So Sinatra, Mitchum, Broderick Crawford, and Joe DiMaggio went over to a Hollywood apartment house.   They knocked on the door.  No one answered.   They knocked on the door.  No one answered.  "We know you're in there Marilyn.  Open up."  Crawford was drunk and pissed off.   So he kicked down the door.   Then out of nowhere an old ass woman started screaming her face off inside the apartment.  She was terrified.   This wasn't Monroe's apartment.  They had picked the wrong one.   They took off running.
 
The old woman called the police and said someone had broken into her apartment.   When they arrived they asked her who had broken into her apartment and she calmly said, "It was Frank Sinatra, Robert Mitchum, Joe DiMaggio, and Broderick Crawford."  The cops immediately took the woman to the crazy house.   She spent a week there before they finally released her.
 
I think this is the truth about answering any specific question about your writing.   Writing is craziness and absurdity.   Someone who would give you a straight answer is just kidding you and kidding themselves.   They don't know.   It's instinct.   Instinct is wrong sometimes though.

 

I should probably defend "craft." I have an MFA. But, really, sometimes I think "craft" is just "practice." Just keep practicing. Here's a new way of practicing. Maybe if you keep at it, some day you'll get it right. There's a recording of Eudora Welty reading "Why I Live at the PO" on, I think, the New York Times website, and one time, I listened to it while reading along. And she was making changes. Changing sentences. Still trying to make it better. The version I was reading along with was in a Library of America edition, too. Library of America! Is nothing sacred?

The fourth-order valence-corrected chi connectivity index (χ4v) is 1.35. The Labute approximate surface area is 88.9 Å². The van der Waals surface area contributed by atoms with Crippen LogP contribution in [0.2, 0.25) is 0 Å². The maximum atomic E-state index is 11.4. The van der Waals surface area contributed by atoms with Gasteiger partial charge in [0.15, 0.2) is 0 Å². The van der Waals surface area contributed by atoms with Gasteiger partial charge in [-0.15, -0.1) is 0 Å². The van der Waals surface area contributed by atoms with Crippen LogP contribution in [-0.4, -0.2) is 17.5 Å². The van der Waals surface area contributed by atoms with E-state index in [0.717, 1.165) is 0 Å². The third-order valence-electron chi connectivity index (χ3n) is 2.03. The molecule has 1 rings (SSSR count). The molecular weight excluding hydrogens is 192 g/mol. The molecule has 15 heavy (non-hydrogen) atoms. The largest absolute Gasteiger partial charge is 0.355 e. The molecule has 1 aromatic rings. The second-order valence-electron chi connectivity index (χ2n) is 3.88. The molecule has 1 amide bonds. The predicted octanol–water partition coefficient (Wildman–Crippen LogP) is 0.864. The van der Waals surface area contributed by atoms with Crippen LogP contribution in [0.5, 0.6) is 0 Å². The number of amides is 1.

All we can do is fuck up and try again. And fuck up a little less. "Ever tried. Ever fucked it up. Meh."

Speaking of failure, and practice, I thought we should talk about the Dallas Cowboy Cheerleaders. Quite unexpectedly, I read your story "The Prettiest Girl in Texas," and was reminded how important the Dallas Cowboy Cheerleaders were to me in the early '80s. What a long shadow they cast over my understanding of what is and what I'm supposed to think is beautiful. You?

Also, how can you tell when instinct is wrong and when it is right, though?

You can't.   That's the story of life though.   It's all just so hard and it gets me down sometimes.  Do you feel this way Matthew?  We like to tell ourselves that we know best (every writer I know pretends they know everything about their work), but for the most part I just feel confused about what I do.   I don't even know who the hell I am to be honest.   I seriously wonder sometimes if I even exist or why I'm even doing this.   I really mean this.